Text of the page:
From CBC, something that goes against claims of disappearing sea ice:
The Rosaire A. Desgagnés dropped its anchor on Saturday about 18 kilometers from the Nunavut hamlet. It sat there until Wednesday when it was unloaded.
The success was welcome news for Waguih Rayes, general manager of Desgagnés Transarctik Inc., which oversees several Arctic ships as the managing partner for Nunavut Sealink and Supply Inc.
An unusual amount of ice and a swamped coast guard made Arctic shipping more difficult than usual this year, according to Rayes.
He told CBC that he was recently on a morning phone briefing with Canadian Coast Guard representatives and that the agency said it is “busy everywhere… [and] they don’t have enough boats to provide the level of service required.”
Lauren Solski, a spokesperson for the Canadian Coast Guard, said in an email that they received no request this year for icebreaking services to get into Resolute Bay.
Solski said the agency can offer help with ice breaking so ships can get to their destination, but when extensive ice is already in the bay where a boat is trying to offload, “cargo operations cannot take place.”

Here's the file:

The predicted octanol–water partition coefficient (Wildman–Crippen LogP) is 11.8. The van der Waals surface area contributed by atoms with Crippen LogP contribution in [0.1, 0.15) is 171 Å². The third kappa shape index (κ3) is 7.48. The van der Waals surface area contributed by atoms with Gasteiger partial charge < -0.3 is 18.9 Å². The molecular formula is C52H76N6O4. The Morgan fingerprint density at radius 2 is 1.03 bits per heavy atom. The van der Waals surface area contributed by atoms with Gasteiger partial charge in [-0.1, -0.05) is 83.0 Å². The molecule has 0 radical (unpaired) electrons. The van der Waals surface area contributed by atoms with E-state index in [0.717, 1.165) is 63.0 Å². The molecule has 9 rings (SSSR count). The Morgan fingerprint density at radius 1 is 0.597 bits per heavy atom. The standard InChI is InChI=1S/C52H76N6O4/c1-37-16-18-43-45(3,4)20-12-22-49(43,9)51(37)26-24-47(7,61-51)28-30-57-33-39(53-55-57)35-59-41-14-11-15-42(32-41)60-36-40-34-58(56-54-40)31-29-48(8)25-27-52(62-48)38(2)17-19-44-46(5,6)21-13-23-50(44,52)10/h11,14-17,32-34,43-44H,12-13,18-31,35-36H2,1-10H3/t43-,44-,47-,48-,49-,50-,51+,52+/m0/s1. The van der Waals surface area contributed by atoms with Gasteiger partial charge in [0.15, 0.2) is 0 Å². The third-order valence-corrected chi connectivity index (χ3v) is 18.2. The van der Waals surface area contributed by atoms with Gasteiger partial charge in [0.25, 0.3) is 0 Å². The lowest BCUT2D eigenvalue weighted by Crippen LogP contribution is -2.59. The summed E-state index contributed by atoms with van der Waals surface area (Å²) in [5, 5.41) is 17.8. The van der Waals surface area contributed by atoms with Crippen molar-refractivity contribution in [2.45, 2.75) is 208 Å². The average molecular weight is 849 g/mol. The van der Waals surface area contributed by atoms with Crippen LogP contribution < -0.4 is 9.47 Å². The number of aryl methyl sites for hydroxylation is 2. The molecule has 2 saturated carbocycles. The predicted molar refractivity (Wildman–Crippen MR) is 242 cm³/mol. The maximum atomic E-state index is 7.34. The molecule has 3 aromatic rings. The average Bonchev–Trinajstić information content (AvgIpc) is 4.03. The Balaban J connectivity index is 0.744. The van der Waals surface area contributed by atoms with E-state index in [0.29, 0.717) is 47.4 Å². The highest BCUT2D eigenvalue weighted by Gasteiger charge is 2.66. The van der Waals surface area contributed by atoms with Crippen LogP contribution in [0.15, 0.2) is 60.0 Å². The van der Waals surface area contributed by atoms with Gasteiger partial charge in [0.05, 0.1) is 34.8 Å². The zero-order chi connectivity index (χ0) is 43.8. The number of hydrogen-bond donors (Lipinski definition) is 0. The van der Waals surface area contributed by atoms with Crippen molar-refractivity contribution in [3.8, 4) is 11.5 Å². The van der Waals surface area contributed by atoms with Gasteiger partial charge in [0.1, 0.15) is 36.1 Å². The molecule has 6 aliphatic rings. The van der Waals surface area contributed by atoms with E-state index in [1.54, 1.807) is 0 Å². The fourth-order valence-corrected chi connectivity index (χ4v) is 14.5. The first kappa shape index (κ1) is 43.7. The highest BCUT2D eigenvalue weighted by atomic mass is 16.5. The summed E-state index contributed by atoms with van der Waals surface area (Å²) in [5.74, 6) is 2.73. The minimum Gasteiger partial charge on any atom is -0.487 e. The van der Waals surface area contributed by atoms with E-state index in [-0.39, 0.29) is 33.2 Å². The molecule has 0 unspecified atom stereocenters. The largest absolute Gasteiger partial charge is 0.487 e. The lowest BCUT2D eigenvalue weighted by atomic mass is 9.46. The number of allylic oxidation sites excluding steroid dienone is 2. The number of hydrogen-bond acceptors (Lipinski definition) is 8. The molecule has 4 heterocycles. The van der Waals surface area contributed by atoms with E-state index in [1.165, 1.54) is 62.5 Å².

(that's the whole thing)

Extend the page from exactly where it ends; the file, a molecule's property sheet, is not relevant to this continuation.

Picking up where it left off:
Solski also wrote that while supplying Northern communities was important, search and rescue work and environmental response missions both “take priority” over ice breaking and escorting cargo ships.
A number of search and rescue efforts have demanded the coast guard’s help in the Arctic Ocean this year, including the rescue of passengers on the Akademik Ioffe.
A Coast Guard icebreaker was stationed near the Akademik Ioffe for days after the passengers were offloaded but has since left. (See Also: Ship Of Fools II)
‘Floating chunks of steel’
Arctic and marine consultant Joe Spears has been following the conditions. He said the ice is coming from near Greenland, where it has broken up and been pushed into Canada’s Arctic Archipelago with tides and winds.
Some of these chunks ice are like “floating chunks of steel,” he said.
“The thickness and concentration of ice are worse than we have ever seen since we started servicing the communities [in 2008]” Rayes said.
Rayes said that the conditions have had a spillover effect, slowing down past and future cargo operations this year. A boat to Iqaluit this summer was approximately 10 days late, and delays on this sealift’s route will affect the schedule for its next voyages in the fall.
Read more at CBC News
via Watts Up With That?
October 4, 2018 at 06:22AM